Nahwitti name survives in many guises

History columnist Brenda McCorquodale shares the background of the Nahwitti.

Three First Nations tribes were collectively known as the Nahwitti: Tlatlasikwala, Nakomgilisala, and Yutlinuk.  There was also a Chief known as Nahwitti, and a place the First Nations referred to as Nahwitti (first a location at Cape Sutil, later a village on Hope Island). The river which we now know at the Nahwitti was originally known to the First Nations as “wuda staade” (having cold water).

In 1786 James Strange and Alexander Walker visited the area on the ship Captain Cook. They saw signs of local villages but did not encounter any of the local First Nations. In 1792 Don Galiano traded with the Nahwitti and left a large number of trade beads with the local people as a gift and gesture of goodwill. These brown beads are unique and can still be found in the possession of local families. Also in 1792, John Boit, onboard the Columbia, visited the area and attempted to trade with the First Nations. He found them aggressive though, and ended up shooting one with his musket.

By 1800 the Spanish had left Nootka, and the British had taken control of the area. Trading posts on the West Coast of Vancouver Island were closed and the main trading area on the Island became ‘Newitty’ (which was actually at Shushartie Bay). It continued to play a prominent role in trade on the island for thirty years.

In 1811 the Nahwitti First Nations captured an American trading vessel, the Tonquin. One day there was a great fight over the ship, by that evening only a couple survivors remained. Scared, they slipped away from the boat in a dingy under the cover of darkness. The next day the First Nations returned. In the course of raiding the vessel they detonated the ship’s magazine, killing a number of band members and destroying the ship. The First Nations hunted down the crew and killed all but one translator, who was kept as a slave for a number of years before he managed to escape.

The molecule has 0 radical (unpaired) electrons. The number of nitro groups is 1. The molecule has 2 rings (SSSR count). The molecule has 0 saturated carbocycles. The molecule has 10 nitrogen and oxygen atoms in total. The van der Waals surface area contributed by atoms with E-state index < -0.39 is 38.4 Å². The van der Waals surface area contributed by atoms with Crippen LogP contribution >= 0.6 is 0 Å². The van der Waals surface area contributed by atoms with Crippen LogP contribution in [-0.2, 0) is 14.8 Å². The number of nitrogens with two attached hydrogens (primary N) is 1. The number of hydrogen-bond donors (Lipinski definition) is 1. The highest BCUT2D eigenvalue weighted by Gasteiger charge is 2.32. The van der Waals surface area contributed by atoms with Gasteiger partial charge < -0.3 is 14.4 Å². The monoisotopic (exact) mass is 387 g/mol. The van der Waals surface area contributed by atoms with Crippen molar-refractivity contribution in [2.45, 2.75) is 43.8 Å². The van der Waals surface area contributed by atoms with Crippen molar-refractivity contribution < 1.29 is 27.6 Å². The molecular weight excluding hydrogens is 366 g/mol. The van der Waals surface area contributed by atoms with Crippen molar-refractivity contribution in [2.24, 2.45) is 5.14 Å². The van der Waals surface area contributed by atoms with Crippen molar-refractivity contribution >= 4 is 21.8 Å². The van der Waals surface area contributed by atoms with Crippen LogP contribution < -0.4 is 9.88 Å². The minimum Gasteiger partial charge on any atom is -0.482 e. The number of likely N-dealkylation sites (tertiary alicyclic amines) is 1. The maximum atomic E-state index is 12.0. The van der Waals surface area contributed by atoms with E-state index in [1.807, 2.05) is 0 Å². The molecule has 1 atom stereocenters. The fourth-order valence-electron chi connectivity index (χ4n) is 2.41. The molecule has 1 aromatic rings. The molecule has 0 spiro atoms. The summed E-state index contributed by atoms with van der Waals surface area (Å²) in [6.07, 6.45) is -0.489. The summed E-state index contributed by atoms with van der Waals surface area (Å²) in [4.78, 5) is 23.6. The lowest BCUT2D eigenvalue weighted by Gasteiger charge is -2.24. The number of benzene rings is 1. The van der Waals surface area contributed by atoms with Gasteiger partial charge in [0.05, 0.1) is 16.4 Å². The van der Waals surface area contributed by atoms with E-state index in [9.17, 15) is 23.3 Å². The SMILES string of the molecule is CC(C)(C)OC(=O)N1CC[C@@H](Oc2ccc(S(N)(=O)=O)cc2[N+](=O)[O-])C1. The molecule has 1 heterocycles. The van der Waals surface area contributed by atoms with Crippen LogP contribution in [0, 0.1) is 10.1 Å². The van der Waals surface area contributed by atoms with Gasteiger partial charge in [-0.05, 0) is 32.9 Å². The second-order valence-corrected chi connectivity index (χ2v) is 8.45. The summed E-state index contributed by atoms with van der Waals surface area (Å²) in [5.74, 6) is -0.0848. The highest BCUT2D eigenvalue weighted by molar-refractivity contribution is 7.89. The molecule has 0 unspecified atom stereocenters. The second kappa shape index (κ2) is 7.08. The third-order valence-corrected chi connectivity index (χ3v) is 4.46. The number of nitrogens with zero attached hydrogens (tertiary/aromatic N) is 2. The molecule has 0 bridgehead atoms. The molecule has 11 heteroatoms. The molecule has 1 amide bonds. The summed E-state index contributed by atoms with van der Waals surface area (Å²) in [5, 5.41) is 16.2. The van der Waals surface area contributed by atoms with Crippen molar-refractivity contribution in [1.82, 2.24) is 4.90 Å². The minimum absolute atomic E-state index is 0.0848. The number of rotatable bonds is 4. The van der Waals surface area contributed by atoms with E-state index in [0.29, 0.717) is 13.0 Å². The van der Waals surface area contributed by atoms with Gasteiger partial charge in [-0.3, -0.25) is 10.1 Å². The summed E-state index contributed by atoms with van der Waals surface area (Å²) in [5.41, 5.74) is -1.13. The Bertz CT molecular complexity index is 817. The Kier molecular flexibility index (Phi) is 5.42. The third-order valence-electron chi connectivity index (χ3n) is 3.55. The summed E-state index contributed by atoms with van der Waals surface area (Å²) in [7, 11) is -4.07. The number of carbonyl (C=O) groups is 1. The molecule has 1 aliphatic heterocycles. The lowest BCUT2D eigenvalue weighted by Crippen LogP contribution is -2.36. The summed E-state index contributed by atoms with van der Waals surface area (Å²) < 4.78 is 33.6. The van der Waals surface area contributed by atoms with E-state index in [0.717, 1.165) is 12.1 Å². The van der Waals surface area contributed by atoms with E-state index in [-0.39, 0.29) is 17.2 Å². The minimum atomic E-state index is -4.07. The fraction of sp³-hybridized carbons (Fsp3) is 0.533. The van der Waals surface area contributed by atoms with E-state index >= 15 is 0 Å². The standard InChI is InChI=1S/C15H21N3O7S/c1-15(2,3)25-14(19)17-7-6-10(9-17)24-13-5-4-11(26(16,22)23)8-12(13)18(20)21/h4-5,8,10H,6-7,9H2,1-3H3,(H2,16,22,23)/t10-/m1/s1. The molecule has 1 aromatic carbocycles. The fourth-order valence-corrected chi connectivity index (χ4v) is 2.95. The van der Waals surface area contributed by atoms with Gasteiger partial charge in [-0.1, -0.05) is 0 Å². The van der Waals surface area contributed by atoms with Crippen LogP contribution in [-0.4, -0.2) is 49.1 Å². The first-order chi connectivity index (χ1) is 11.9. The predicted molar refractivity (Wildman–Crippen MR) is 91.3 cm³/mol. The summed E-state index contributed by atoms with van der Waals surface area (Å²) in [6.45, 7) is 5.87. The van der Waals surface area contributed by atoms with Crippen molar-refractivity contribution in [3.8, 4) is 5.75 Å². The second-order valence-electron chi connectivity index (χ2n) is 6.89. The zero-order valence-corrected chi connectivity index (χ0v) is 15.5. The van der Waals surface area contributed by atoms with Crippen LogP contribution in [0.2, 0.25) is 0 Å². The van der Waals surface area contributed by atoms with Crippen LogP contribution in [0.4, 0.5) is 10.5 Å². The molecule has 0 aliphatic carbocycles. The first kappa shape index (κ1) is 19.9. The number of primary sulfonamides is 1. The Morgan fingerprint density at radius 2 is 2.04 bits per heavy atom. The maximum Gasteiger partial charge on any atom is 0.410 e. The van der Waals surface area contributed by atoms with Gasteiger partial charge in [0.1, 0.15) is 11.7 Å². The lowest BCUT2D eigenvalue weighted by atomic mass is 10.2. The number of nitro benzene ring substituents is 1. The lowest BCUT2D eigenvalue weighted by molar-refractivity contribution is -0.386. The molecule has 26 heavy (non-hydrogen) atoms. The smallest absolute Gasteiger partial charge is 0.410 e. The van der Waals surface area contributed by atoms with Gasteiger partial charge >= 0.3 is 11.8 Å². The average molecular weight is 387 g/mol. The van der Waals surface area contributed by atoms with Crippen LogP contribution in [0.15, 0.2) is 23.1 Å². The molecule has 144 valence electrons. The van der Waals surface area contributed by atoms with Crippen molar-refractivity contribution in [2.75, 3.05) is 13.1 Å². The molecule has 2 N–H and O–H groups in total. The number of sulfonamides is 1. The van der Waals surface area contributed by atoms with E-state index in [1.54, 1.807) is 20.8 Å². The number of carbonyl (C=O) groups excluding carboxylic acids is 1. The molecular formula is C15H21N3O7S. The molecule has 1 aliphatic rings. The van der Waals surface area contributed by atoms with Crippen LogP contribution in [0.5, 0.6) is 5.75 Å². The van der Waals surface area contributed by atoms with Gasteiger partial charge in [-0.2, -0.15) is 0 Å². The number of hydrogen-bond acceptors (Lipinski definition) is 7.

These First Nations faced many threats, owing to their preferred trading relationship with the British. In order to keep this position they had to regularly face challenges from their Northern neighbours, including First Nations from Bella Bella (Heiltsuk) and Kitkatla (Tsimshian). In the 1820s traders noted that the population of the area significantly declined.

In 1850 the “Nahwitti Incident” resulted in the Royal Navy destroying two of the First Nations’ villages, in retaliation for the suspected murder of three Hudsons’ Bay Company deserters (see more at: undiscoveredcoast.blogspot.ca/2013/10/the-tragedy-of-nahwitti-incident.html).

Many of the Cape Scott First Nations had amalgamated with the Nahwitti by the mid-1850s. Around this time, when Fort Rupert was established, a census of the area noted that the Nahwitti had six villages, more than 3,000 members, and more than 700 men of fighting age.

In the early 1900s Roderick Haig-Brown fished the Nahwitti River for steelhead, and it became a part of his folklore tales of fishing on Vancouver Island.

Today we have local place references which keep this heritage alive in the names of the Nahwitti Lake, Nahwitti River, Nahwitti Bar, and the Nahwitti Cone.

Brenda McCorquodale is a Port Hardy resident and North Island history enthusiast. If you have any stories or local lore you’d like to share, email her at storeysbeach@gmail.com. A collection of her past articles is available on her blog at undiscoveredcoast.blogspot.ca/.

 

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